The UK’s terrorism threat level has been raised after two attacks in the space of a month.
It is now listed as “severe”, which means an attack is “highly likely”.
The threat level had been lowered to “substantial” in February, meaning an attack is “likely”, after being raised to severe in November last year.
The Joint Terrorism Analysis Centre and MI5 are responsible for setting the international and domestic threat levels respectively, taking into account available intelligence, terrorist intentions and capability as well as potential timescales for attacks.
Speaking to broadcasters, Home Secretary Priti Patel said: “The Joint Terrorism Analysis Centre, Jtac, are now increasing the United Kingdom’s threat level from substantial to severe.
“And there’s a reason for that, and that reason is because what we saw yesterday is the second incident in a month.”
The car explosion outside a Liverpool hospital on Remembrance Sunday has been declared a terrorist attack by police.
It comes after Conservative MP for Southend West Sir David Amess died during a constituency surgery in Leigh-on-Sea in Essex on October 15.
Alleged terrorist Ali Harbi Ali, 25, is accused of murdering the MP and has also been charged with preparing acts of terrorism between May 1 2019 and September 28 this year.
Ms Patel said the “context” of there being two terrorist incidents in the space of a month was “really important” and while she could not expand “for obvious reasons”, she added: “I should just conclude my remarks by saying that our security and intelligence services prevent all sorts of acts, day in, day out.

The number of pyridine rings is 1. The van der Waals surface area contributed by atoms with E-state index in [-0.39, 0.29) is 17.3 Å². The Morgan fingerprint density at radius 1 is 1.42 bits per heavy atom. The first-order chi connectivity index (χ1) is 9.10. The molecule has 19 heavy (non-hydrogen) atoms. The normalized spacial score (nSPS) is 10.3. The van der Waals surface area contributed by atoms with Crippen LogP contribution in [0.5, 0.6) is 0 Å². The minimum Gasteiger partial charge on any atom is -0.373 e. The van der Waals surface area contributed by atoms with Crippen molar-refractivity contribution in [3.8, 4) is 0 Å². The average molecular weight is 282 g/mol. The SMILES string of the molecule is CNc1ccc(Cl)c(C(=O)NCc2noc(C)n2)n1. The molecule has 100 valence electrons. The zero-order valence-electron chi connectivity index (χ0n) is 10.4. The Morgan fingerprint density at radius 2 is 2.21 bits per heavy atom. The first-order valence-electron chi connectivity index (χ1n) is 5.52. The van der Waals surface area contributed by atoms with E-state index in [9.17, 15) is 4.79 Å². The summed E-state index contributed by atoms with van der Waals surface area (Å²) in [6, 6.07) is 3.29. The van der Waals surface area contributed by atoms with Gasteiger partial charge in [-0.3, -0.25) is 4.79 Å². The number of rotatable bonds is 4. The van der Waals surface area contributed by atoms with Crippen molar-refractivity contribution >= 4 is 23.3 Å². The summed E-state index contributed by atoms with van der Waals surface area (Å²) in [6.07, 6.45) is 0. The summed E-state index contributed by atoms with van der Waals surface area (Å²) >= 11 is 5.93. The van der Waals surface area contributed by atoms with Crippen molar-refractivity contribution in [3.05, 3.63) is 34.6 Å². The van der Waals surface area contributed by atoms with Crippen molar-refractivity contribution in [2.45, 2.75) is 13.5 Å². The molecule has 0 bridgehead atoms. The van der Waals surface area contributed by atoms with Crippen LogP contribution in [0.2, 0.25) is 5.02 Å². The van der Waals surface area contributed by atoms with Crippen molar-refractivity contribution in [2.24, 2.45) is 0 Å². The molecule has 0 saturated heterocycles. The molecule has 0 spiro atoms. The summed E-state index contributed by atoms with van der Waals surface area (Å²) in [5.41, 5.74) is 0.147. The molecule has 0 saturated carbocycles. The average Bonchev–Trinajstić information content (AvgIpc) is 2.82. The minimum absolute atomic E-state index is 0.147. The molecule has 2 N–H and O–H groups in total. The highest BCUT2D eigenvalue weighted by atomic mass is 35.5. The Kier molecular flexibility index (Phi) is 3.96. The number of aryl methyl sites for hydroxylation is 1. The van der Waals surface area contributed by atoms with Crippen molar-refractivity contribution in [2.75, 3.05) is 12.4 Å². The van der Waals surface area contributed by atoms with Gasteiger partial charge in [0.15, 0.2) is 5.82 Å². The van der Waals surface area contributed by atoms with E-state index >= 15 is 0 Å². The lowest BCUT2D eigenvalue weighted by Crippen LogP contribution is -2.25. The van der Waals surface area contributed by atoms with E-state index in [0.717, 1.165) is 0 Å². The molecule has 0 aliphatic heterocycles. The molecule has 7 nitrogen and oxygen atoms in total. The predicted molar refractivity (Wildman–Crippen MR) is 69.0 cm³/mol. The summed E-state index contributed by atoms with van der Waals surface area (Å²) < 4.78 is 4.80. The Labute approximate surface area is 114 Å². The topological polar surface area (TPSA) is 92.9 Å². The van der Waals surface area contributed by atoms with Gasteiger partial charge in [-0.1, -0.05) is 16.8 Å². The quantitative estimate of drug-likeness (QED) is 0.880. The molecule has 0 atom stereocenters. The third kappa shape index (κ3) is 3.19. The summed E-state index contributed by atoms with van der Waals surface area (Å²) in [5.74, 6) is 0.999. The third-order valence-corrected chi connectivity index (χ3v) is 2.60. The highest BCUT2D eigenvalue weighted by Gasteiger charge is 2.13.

“And of course, they understand the landscape, they see context, they see all sorts of things that keep our country safe and secure every single day and that work will continue.”
Official sources told the PA news agency the decision to raise the terror threat level should not be taken as an indication of any further specific live threat.
Deputy Assistant Commissioner Matt Twist, one of Counter Terrorism Policing’s senior national co-ordinators, said the change was a “precautionary measure and not based on any specific threat”, adding that the public “should not be alarmed by this change”.
While there was “absolutely nothing to suggest any link” between the two attacks, the fact they occurred in “relatively quick succession” will have “contributed to the intelligence picture that is continually being assessed”, he said.
Counter-terror police previously warned of the dangers of more people potentially becoming radicalised during the coronavirus lockdowns while spending more time online.
Although officers in charge of this probe have so far said the motive behind the attack is unclear.